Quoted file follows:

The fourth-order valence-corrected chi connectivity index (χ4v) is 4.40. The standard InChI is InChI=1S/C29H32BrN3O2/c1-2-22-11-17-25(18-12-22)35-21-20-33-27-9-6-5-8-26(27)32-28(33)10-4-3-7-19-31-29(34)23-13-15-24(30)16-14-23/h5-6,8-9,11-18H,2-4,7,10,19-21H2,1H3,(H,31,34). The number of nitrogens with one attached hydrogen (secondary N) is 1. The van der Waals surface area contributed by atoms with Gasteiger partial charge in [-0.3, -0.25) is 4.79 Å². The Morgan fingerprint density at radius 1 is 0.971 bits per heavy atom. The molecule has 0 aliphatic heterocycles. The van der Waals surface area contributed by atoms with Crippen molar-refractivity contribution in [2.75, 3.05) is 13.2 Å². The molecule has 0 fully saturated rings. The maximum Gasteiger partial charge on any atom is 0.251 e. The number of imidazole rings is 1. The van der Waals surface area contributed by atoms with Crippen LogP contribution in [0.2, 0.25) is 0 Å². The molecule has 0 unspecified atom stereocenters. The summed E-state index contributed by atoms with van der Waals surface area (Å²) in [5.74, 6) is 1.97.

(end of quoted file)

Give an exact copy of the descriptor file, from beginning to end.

The fourth-order valence-corrected chi connectivity index (χ4v) is 4.40. The standard InChI is InChI=1S/C29H32BrN3O2/c1-2-22-11-17-25(18-12-22)35-21-20-33-27-9-6-5-8-26(27)32-28(33)10-4-3-7-19-31-29(34)23-13-15-24(30)16-14-23/h5-6,8-9,11-18H,2-4,7,10,19-21H2,1H3,(H,31,34). The number of nitrogens with one attached hydrogen (secondary N) is 1. The van der Waals surface area contributed by atoms with Gasteiger partial charge in [-0.3, -0.25) is 4.79 Å². The Morgan fingerprint density at radius 1 is 0.971 bits per heavy atom. The molecule has 0 aliphatic heterocycles. The van der Waals surface area contributed by atoms with Crippen molar-refractivity contribution in [2.75, 3.05) is 13.2 Å². The molecule has 0 fully saturated rings. The maximum Gasteiger partial charge on any atom is 0.251 e. The number of imidazole rings is 1. The van der Waals surface area contributed by atoms with Crippen LogP contribution in [0.2, 0.25) is 0 Å². The molecule has 0 unspecified atom stereocenters. The summed E-state index contributed by atoms with van der Waals surface area (Å²) in [5.74, 6) is 1.97.